Although we spent most of our time in Madrid, we opted to take one trip out of the city during our 10 day stay. The logistics of traveling anywhere with 12 people is complicated, so I was fortunate to find a car for hire with a driver who could accommodate us. He didn’t speak any English so I was required to use my caveman-style Spanish to communicate. I got my point across, however, and he was able to drop us off and pick us up where we wanted.
I chose Segovia due to its close proximity to Madrid, about 1 hour away, and because of the amazing reviews I had read about its attractions. This ancient city is home to a 2,000 year old Roman Aquaduct, a cathedral built during the Renaissance, and a fortified palace once used by Castilian monarchs. Most of Segovia is made up of pedestrian only, cobblestone streets, and the children enjoyed being able to venture a bit further from me than they are used to.
My kids say the highlight of Segovia was trying a local speciality called cochinillo. This delicacy is made with a weeks old piglet roasted whole in a clay dish, and brought intact to the table. I had no idea how the children would react when face to face with a baby pig they were about to eat, but they handled it well. In fact, when the waiter brought out the pig and began to smash it into pieces with the side of a plate, they laughed and claimed which part they wanted.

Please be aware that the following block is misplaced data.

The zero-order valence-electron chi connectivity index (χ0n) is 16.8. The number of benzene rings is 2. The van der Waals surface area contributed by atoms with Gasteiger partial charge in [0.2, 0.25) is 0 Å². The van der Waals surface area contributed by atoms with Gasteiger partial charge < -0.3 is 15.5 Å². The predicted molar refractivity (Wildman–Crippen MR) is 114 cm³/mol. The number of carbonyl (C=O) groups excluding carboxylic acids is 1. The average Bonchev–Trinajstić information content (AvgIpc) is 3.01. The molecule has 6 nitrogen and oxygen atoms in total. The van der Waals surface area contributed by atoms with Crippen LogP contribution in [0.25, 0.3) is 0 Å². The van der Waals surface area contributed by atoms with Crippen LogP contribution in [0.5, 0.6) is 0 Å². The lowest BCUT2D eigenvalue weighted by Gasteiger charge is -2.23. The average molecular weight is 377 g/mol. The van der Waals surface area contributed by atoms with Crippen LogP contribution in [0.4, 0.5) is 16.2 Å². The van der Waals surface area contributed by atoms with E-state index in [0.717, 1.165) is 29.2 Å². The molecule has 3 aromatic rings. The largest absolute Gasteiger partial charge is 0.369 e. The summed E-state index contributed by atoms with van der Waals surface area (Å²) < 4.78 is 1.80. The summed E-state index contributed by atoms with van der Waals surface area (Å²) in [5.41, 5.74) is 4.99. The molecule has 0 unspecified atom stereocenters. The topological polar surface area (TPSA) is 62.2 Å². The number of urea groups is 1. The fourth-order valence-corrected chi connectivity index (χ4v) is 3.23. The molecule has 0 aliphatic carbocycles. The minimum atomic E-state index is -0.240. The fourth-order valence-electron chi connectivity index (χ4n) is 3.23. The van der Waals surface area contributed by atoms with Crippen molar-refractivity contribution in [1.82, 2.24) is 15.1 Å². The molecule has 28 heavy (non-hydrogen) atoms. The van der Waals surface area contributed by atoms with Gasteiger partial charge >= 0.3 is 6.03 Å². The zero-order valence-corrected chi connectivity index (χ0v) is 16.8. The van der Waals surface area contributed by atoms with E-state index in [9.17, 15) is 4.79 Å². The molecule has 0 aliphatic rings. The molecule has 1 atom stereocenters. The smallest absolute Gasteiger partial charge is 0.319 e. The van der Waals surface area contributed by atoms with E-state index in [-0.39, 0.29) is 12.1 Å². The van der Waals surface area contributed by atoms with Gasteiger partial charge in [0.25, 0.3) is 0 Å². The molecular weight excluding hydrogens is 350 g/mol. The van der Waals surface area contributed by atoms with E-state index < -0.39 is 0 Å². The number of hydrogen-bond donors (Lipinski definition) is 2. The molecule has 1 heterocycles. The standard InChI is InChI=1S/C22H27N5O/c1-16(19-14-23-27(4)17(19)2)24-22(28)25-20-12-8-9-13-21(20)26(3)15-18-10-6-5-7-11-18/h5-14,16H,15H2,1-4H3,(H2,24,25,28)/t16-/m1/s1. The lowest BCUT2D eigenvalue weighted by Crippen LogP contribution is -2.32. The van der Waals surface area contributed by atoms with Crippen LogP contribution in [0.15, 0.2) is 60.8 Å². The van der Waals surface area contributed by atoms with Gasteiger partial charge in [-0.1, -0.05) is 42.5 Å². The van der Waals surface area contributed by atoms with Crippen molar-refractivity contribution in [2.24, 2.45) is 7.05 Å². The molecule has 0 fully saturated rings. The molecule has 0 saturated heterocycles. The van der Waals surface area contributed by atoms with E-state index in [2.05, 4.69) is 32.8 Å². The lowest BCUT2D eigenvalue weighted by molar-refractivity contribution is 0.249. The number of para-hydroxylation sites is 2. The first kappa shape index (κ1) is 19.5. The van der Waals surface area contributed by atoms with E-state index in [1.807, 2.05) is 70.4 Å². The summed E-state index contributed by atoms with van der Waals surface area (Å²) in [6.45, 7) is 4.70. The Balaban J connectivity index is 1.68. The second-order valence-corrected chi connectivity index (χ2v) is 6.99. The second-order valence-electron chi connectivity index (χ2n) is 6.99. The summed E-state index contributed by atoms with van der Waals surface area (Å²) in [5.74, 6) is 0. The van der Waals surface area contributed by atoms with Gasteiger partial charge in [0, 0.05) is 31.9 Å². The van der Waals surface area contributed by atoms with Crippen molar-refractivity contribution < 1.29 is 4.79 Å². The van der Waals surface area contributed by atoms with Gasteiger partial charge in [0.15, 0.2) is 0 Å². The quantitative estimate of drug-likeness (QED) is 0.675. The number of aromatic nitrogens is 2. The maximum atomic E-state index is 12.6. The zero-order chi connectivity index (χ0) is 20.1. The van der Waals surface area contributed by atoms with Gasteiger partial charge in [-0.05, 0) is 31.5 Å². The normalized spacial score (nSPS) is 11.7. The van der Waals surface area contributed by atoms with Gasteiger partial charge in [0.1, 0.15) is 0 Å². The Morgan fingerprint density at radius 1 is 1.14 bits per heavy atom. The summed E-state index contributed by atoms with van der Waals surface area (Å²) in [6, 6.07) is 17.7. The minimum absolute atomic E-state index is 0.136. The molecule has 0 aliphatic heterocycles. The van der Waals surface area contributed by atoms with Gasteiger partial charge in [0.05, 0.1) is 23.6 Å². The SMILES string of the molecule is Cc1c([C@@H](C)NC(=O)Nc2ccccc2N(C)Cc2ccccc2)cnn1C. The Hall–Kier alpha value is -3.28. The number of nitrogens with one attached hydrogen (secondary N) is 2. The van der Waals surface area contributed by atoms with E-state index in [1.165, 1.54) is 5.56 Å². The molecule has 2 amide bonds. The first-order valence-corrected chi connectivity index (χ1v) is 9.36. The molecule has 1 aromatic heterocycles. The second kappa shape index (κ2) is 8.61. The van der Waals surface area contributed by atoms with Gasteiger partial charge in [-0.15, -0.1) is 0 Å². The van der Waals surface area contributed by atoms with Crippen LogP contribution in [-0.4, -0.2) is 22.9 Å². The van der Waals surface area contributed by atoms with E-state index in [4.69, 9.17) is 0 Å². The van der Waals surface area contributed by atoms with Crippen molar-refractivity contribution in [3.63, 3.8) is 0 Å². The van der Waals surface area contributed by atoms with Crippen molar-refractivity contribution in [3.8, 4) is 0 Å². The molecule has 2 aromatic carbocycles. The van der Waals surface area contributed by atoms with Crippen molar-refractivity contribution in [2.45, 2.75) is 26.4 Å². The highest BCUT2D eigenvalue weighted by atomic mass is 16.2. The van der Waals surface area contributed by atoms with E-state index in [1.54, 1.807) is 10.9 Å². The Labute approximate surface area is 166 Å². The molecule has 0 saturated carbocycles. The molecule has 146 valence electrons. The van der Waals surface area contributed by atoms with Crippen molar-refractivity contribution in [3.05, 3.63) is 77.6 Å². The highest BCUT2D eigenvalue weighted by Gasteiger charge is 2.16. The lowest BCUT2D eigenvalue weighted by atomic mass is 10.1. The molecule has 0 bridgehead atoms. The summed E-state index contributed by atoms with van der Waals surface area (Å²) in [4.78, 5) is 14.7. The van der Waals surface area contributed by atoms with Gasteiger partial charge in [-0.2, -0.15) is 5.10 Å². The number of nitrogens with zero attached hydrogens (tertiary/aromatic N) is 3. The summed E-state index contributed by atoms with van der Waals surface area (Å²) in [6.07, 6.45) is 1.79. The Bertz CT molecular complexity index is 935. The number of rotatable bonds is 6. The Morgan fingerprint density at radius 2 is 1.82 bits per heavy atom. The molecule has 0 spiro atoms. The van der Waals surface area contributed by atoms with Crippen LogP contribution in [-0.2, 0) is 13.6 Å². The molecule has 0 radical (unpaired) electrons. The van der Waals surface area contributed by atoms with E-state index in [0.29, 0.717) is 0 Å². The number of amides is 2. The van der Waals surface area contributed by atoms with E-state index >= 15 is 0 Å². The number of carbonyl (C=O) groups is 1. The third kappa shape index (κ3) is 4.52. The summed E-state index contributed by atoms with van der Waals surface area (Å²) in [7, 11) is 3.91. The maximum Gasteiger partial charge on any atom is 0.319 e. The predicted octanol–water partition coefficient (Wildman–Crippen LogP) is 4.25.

While we are on the subject of food, I should mention one of the best parts of the trip. We often had a simple meal of Manchego (a hard Spanish cheese), Jamón Serrano (a dry-cured ham), and crusty bread. We would add local olives, fresh tomatoes, and regional red wine (Rioja). It was delicious. Everything we ate there was wonderful.
Our Christmas in Spain was a great way to reconnect with family and to explore Madrid with my children. They continue to impress me with how willing they are to try new foods, speak a new language, and to be out of their comfort zone. Even after the disastrous start of the trip, I know it was all worth it. A few days after we got back, my 6 year old came home, excited to tell me about the impromptu presentation she gave her class about our trip to Spain. She said now all of her friends want to go too.
A few extras: